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Northern region tops use of sustainable construction materials

Malawi’s northern region has achieved a 100 percent compliance rate on environmentally friendly construction regulations set by the National Construction and Industry Council.

Last year, the Council set up the regulations with the aim of protecting the environment through the use of environmentally friendly construction materials.

The NCIC set up the guidelines after gazetting the Use of Sustainable Construction Materials Regulations of 2018.

These regulations seek to promote the use of sustainable and environmentally friendly materials in the Construction Industry.

Before the regulations were set up, it had been observed that the process of producing fire cured bricks was having a major impact on the country’s environment.

In the guidelines set up by the NCIC, the Council indicated that in construction of public or commercial projects, contractors would be required to use cement blocks therefore prohibiting the use of traditionally fire cured bricks.

According to Linda Phiri who is Executive Director of the NCIC, they are so far satisfied with the rate of compliance in the construction industry.

Phiri highlights construction works in the northern region as having the highest rate of compliance since the regulations were set.

“There is good compliance in general, looking at our compliance report for the year, it is showing that the northern region has almost 100 percent compliance to the guidelines, in the central region about 90 percent and this is also the same in the southern,” Phiri explained.

She added that on their part, there is generally good compliance, but there is also a need for the government to assist them in implementing more mechanisms so that the regulations are rolled out to other construction works.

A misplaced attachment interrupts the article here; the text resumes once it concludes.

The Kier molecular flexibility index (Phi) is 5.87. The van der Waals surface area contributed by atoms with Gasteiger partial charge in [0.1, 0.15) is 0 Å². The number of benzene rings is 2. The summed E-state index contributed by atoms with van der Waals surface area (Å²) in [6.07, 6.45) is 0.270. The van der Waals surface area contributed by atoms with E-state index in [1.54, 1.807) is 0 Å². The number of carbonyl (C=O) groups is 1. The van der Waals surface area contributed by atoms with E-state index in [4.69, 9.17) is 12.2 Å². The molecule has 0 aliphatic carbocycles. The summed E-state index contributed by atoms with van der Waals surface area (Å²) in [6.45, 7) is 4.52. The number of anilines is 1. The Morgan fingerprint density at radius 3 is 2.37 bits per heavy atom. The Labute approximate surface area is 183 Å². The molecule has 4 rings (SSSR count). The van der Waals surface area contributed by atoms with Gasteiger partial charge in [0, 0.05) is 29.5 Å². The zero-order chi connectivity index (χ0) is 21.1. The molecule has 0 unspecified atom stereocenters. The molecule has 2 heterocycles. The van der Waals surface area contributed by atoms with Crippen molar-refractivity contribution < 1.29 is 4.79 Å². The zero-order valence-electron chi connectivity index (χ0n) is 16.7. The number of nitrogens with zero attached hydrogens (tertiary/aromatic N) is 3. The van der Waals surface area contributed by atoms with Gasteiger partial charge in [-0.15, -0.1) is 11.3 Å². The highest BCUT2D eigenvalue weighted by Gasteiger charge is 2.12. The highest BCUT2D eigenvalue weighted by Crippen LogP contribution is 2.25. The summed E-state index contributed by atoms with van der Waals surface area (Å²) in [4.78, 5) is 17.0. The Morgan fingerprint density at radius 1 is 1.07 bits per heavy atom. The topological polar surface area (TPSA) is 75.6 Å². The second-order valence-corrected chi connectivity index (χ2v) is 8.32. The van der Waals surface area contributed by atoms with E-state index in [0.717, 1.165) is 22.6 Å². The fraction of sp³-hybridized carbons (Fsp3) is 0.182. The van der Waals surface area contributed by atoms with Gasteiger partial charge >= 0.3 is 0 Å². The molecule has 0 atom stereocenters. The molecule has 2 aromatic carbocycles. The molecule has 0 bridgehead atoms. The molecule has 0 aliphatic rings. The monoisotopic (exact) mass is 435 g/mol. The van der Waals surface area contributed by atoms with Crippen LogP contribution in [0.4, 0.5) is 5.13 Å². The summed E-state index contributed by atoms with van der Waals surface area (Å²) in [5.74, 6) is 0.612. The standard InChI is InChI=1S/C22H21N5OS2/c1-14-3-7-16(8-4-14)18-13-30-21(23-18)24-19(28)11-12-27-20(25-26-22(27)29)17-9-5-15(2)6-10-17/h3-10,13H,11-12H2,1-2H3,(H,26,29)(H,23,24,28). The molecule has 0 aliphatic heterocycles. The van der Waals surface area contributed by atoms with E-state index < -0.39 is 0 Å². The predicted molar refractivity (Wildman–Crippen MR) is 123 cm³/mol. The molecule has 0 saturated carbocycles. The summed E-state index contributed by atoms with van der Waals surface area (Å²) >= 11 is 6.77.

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Use of traditionally fire cured bricks has led to environmental degradation

Despite the regulations however, spot checks by Capital FM found some contractors using the prohibited bricks as construction material.

When asked on the matter, Phiri clarified that those using such materials now were only allowed continue as construction had started before they gazetted the regulations.

Phiri adds that they have also given clearance in cases in which communities donated burnt bricks to be used for construction.

Those who fail to comply with the set standards however risk disciplinary action which attracts a fine.

“We have monitors across the country monitoring public and private projects and we have found that there is good compliance.

This means that there has been a 100 percent compliance and no contractor has been fount not complying with this, and therefore there has been no need for us to take any kind of disciplinary action on the contractor.”

The NCIC is further planning on setting up regulations to promote a sustainable environment through setting up similar regulations in construction of private projects in the near future.

 

 

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